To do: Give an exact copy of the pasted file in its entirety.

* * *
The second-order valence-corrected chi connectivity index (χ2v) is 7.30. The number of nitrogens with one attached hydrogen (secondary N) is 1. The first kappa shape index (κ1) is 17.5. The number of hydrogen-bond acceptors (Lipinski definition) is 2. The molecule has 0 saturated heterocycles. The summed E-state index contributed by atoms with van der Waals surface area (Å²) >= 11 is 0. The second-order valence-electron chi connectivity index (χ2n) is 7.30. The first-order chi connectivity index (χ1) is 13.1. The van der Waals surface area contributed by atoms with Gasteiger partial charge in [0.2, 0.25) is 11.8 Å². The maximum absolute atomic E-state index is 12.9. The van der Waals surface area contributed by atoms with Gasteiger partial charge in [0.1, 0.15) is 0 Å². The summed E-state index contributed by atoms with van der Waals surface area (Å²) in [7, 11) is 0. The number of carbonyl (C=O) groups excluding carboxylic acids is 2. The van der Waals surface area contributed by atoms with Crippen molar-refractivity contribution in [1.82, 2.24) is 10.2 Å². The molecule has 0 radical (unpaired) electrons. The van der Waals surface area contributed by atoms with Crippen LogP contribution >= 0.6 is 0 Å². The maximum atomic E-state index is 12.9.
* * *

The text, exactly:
The second-order valence-corrected chi connectivity index (χ2v) is 7.30. The number of nitrogens with one attached hydrogen (secondary N) is 1. The first kappa shape index (κ1) is 17.5. The number of hydrogen-bond acceptors (Lipinski definition) is 2. The molecule has 0 saturated heterocycles. The summed E-state index contributed by atoms with van der Waals surface area (Å²) >= 11 is 0. The second-order valence-electron chi connectivity index (χ2n) is 7.30. The first-order chi connectivity index (χ1) is 13.1. The van der Waals surface area contributed by atoms with Gasteiger partial charge in [0.2, 0.25) is 11.8 Å². The maximum absolute atomic E-state index is 12.9. The van der Waals surface area contributed by atoms with Gasteiger partial charge in [0.1, 0.15) is 0 Å². The summed E-state index contributed by atoms with van der Waals surface area (Å²) in [7, 11) is 0. The number of carbonyl (C=O) groups excluding carboxylic acids is 2. The van der Waals surface area contributed by atoms with Crippen molar-refractivity contribution in [1.82, 2.24) is 10.2 Å². The molecule has 0 radical (unpaired) electrons. The van der Waals surface area contributed by atoms with Crippen LogP contribution >= 0.6 is 0 Å². The maximum atomic E-state index is 12.9.